“Hope allows people to approach problems with a mindset and strategy-set suitable to success, thereby increasing the chances they will actually accomplish their goals.” – Scott Barry Kaufman
What is the Theology?
Hope is something we talk about often. We hope we hit green lights on the way to work; we hope we will get that promotion; we hope our kids do well on their test. Christian hope, however, is a much deeper hope. It is a hope placed in Jesus Christ – and neither our will power nor our skillset will help us reach that goal. We cry out with the father of the demon-possessed child: “I believe; help my unbelief” (Mark 9:24 NRSV). And we meditate on Jesus’ words that, “apart from [him, we] can do nothing,” (John 15:5). Nonetheless, we can be a part of God’s great plan for the world by the power of the Spirit. We can be as resolute as Moses who was sustained by the continued presence of God, and as skillful a leader as Paul who gloried in his weakness because it illuminated God’s strength (2 Cor. 12:9-10). As we participate in God’s mission to the world, we can have Spirit-enabled determination and Spirit-enabled strategies to do the work of God.
If personal willpower and skills are not sufficient to help us reach our ultimate goal, how can this research on hope enter into conversation with Christian theology? And how can it be used in a sermon? For Christians, hope is an essential Christian concept. We are a hopeful people who bring hope with us as we encounter others. This hope permeates our life as we journey through seemingly hopeless situations. For when our purpose in life is conformed to what God is doing in the world, we already know we will reach our goals. Things may not work out exactly like we had hoped, but when Jesus returns, we know our hopes and dreams will find their fulfillment as all of the earth is made new. For this reason, we can have hope; we can have personal determination in the power of the Spirit; and we can rely upon our Spirit-enabled gifts. This should make a difference in our lives, and that difference can be measured by scientists who study hope.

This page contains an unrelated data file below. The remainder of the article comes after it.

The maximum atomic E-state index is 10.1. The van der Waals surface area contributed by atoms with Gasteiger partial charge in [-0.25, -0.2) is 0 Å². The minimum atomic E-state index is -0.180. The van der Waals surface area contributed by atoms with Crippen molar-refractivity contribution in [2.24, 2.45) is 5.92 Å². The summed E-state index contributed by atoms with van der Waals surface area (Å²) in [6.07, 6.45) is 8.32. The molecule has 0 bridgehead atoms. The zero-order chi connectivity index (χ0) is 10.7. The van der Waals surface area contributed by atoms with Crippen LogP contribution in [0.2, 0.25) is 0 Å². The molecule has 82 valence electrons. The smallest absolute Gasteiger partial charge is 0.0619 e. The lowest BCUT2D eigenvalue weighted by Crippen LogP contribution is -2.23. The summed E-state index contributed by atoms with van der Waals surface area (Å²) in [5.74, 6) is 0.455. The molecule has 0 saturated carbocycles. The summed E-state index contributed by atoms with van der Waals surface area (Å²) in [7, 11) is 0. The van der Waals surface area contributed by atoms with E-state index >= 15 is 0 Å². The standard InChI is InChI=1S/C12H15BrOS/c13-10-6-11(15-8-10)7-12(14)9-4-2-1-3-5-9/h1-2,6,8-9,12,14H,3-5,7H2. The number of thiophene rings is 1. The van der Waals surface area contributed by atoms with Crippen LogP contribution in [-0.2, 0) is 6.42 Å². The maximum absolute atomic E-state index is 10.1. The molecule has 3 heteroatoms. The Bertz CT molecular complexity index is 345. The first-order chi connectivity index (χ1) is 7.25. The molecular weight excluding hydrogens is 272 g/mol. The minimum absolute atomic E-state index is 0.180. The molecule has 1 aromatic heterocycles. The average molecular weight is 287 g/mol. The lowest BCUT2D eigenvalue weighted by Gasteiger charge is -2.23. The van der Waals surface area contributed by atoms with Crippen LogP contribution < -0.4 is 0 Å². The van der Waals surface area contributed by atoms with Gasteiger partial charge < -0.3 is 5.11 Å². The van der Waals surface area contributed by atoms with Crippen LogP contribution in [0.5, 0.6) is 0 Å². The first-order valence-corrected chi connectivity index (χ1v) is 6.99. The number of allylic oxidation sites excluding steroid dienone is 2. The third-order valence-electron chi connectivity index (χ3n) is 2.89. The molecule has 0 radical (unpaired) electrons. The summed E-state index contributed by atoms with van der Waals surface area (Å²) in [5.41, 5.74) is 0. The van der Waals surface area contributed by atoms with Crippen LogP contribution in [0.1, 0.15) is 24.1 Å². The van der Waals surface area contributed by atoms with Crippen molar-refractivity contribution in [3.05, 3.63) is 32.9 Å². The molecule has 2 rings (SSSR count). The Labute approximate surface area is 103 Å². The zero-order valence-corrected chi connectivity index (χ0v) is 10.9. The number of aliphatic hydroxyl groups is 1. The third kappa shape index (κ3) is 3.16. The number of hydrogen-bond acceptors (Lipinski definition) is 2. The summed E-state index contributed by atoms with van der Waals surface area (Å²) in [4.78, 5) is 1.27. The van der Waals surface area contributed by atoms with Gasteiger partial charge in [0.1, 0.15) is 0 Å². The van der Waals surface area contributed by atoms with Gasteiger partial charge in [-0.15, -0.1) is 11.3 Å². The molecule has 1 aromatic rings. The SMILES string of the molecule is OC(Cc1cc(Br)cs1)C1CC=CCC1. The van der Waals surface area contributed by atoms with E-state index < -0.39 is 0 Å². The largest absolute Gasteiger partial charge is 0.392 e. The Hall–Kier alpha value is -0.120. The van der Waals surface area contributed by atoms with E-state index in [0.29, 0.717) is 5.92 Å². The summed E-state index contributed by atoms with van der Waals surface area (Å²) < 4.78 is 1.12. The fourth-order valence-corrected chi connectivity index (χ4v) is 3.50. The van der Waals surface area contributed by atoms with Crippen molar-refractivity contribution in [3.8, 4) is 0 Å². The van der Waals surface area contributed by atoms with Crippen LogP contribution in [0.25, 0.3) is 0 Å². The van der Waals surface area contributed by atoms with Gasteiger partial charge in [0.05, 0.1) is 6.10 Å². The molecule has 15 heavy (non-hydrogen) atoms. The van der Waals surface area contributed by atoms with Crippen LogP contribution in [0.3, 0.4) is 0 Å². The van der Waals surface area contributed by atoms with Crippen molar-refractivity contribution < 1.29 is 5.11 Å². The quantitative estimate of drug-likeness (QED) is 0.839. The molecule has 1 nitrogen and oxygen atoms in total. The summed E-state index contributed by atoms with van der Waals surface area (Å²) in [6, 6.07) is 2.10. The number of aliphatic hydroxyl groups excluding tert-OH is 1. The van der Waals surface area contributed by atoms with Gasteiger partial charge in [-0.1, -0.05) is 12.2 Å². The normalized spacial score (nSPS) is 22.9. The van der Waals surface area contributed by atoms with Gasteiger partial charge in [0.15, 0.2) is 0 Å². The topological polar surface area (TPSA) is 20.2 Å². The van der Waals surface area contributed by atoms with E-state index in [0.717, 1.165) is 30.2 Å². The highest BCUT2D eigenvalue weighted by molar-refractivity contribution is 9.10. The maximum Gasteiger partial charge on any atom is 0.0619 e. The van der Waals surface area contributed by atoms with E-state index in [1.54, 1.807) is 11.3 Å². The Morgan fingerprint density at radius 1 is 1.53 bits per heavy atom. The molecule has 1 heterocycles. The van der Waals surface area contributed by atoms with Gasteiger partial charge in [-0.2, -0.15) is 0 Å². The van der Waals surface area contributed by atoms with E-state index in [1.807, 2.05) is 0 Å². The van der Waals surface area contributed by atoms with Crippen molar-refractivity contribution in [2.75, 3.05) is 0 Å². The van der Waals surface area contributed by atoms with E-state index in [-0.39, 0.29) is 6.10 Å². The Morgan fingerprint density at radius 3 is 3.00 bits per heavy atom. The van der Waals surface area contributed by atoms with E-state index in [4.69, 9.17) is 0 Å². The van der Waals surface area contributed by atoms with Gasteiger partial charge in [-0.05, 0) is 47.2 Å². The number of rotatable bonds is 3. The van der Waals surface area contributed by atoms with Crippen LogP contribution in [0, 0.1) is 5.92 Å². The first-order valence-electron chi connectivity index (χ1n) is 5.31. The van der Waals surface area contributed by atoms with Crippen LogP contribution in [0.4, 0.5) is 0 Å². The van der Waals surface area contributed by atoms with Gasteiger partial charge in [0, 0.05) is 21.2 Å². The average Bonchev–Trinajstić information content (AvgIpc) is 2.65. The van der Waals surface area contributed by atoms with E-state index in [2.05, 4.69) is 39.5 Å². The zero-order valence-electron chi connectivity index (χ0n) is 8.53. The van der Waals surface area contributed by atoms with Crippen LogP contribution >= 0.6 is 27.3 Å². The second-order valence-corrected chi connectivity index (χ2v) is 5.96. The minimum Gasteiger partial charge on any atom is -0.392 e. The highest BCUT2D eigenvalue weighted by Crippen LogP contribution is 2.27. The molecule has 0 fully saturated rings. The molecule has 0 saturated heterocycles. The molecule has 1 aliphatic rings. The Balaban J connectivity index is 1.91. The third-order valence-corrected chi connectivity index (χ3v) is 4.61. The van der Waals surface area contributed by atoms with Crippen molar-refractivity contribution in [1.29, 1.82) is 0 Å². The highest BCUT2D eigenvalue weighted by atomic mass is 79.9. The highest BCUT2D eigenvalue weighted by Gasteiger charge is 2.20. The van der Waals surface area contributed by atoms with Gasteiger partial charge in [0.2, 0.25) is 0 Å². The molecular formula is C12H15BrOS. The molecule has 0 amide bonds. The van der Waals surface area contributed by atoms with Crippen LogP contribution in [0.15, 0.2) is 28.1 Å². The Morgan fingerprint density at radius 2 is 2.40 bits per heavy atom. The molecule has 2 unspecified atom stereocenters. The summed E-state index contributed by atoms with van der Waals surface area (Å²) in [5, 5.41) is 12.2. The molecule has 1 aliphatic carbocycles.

What to Consider
- What are some things for which you hope? Do you see a viable path to seeing these hopes fulfilled?
- How do you define hope? How does that compare and contrast to the definition of hope in this article?
- How do you understand the relationship between the Christian hope in Jesus and our temporal hopes in life?
- What are some examples of hopeful people in your life? How might hope have helped them? How might hope have hindered them?
How to go Deeper
- Using Hebrews 11, pick a character or two and reflect upon how faith, hope, and purpose interacted in their life stories.
- Preach a series on Esther that focuses on how personal determination and a clear strategy worked together to give Esther and the Jewish people hope and success. Consider the role of God in giving Esther and Mordecai hope in this book that makes no mention of God.
- Discuss the role of the Holy Spirit in developing a clear pathway to success, a vital component of hope according to this article. You might bring in stories from the Bible that show different levels of Spirit-dependence and success. Jonah, Esther, Isaiah, the early church, and Jesus may be some places to start that provide diverse experiences.
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